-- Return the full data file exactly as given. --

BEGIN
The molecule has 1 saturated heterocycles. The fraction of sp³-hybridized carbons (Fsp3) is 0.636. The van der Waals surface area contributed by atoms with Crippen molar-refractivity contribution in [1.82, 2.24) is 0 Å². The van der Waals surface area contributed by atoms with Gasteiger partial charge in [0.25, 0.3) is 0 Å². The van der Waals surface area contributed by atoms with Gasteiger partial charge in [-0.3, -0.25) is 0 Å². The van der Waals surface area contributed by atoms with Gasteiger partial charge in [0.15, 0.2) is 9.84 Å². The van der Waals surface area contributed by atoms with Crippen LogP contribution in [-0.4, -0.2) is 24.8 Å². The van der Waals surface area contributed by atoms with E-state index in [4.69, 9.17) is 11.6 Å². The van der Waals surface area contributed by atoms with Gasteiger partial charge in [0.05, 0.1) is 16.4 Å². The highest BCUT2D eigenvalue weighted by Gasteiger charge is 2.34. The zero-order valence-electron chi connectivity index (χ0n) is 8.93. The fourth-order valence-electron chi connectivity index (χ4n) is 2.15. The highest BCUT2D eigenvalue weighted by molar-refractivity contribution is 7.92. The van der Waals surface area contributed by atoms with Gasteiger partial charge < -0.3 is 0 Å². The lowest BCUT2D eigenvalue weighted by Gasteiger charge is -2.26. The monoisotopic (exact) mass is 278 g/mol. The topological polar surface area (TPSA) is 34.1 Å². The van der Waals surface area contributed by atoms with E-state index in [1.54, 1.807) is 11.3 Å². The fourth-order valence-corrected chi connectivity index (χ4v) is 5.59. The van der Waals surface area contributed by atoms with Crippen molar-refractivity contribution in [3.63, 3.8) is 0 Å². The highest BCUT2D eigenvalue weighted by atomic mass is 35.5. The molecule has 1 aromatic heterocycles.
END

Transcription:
The molecule has 1 saturated heterocycles. The fraction of sp³-hybridized carbons (Fsp3) is 0.636. The van der Waals surface area contributed by atoms with Crippen molar-refractivity contribution in [1.82, 2.24) is 0 Å². The van der Waals surface area contributed by atoms with Gasteiger partial charge in [0.25, 0.3) is 0 Å². The van der Waals surface area contributed by atoms with Gasteiger partial charge in [-0.3, -0.25) is 0 Å². The van der Waals surface area contributed by atoms with Gasteiger partial charge in [0.15, 0.2) is 9.84 Å². The van der Waals surface area contributed by atoms with Crippen LogP contribution in [-0.4, -0.2) is 24.8 Å². The van der Waals surface area contributed by atoms with E-state index in [4.69, 9.17) is 11.6 Å². The van der Waals surface area contributed by atoms with Gasteiger partial charge in [0.05, 0.1) is 16.4 Å². The highest BCUT2D eigenvalue weighted by Gasteiger charge is 2.34. The zero-order valence-electron chi connectivity index (χ0n) is 8.93. The fourth-order valence-electron chi connectivity index (χ4n) is 2.15. The highest BCUT2D eigenvalue weighted by molar-refractivity contribution is 7.92. The van der Waals surface area contributed by atoms with Gasteiger partial charge < -0.3 is 0 Å². The lowest BCUT2D eigenvalue weighted by Gasteiger charge is -2.26. The monoisotopic (exact) mass is 278 g/mol. The topological polar surface area (TPSA) is 34.1 Å². The van der Waals surface area contributed by atoms with E-state index in [1.54, 1.807) is 11.3 Å². The fourth-order valence-corrected chi connectivity index (χ4v) is 5.59. The van der Waals surface area contributed by atoms with Crippen molar-refractivity contribution in [3.63, 3.8) is 0 Å². The highest BCUT2D eigenvalue weighted by atomic mass is 35.5. The molecule has 1 aromatic heterocycles.